Aki showed indifference while I pulled on my bike gear and left the house this morning. I didn’t hear her howl when I rode out of the yard and down the steep hill into downtown Juneau. She seemed calm when I took a post-ride shower. But her patience and understanding ran out when I filled a mug with coffee. Okay little dog, we’re going.
I crack open a window to distract Aki and drive over to muskeg meadow. It should be empty of people. No one I know would spend a sunny afternoon hunting and pecking on the muskeg for ripe cloudberries. Only expats from tundra towns or Scandinavia seek them out.
At first Aki refuses to follow me off the gravel trail. She has learned to avoid the normally wet muskeg. But thanks to our recent drought the meadow is dry. She can spring over it in search of interesting smells. After plopping a cloudberry into the container, I look up and spot my little poodle-mix legs up on the muskeg. With the look on her face of an aficionado with a mouthful of perfect ice cream, she rubs her back on something that must smell like doggy heaven.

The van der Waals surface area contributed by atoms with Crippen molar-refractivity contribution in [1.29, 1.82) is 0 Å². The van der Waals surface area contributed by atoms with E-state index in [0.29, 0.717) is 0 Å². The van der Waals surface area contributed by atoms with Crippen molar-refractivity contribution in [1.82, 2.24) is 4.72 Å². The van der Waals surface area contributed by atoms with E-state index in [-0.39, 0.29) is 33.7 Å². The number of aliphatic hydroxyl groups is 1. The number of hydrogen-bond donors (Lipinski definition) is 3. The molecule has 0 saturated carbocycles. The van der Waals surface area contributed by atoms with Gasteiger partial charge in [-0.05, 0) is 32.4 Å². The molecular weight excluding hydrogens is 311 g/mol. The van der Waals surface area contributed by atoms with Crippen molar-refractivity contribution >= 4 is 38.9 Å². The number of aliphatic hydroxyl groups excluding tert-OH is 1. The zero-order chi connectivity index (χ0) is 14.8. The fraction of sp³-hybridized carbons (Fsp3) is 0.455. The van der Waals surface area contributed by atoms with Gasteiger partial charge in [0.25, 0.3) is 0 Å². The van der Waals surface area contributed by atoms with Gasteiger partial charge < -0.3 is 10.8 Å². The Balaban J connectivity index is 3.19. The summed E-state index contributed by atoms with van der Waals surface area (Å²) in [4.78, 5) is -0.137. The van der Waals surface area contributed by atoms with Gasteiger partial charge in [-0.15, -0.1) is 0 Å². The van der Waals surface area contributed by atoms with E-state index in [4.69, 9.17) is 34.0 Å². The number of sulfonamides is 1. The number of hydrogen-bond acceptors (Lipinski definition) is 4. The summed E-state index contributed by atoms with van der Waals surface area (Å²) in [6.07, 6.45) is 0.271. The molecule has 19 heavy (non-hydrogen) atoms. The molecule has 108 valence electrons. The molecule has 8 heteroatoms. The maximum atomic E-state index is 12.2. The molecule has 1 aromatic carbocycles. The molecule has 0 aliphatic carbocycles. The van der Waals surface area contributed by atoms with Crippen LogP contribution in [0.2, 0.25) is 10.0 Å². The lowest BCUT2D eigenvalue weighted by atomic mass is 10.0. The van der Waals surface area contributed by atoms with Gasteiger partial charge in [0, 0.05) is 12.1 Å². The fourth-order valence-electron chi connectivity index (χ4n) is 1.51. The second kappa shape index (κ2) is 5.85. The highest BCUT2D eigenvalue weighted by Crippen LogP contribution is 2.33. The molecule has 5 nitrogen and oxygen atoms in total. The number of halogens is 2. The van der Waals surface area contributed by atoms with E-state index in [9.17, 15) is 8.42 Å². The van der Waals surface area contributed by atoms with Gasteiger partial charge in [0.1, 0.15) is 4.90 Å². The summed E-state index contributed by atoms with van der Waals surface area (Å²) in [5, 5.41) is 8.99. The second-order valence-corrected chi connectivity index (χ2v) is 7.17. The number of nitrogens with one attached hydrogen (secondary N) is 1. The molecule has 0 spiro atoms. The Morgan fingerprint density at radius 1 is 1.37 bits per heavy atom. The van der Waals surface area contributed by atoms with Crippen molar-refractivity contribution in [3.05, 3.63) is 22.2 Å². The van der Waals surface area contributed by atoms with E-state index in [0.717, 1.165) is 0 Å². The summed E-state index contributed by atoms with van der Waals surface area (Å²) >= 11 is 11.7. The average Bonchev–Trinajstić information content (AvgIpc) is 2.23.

This is why I choose to ride my bike to Sheep Creek this morning rather than take you there in the car.
That morning, I had heard the scream of gulls before reaching the creek. They fought for position on gravel bars and places in the stream full of holding salmon. A dozen bald eagles held a meeting on the Gastineau Channel beach. Already dead salmon—the kind that dogs love to squirm in—were pilling up on the beach.
In mid-stream, a lone Bonaparte gull landed on a partially submerged rock. While she screeched from her rock, a dog salmon slapped her pulpit with its tail. The little gull flew off and dive-bombed an eagle as it ripped flesh off a dead salmon. Tiny but fierce bird. Kind of like Aki.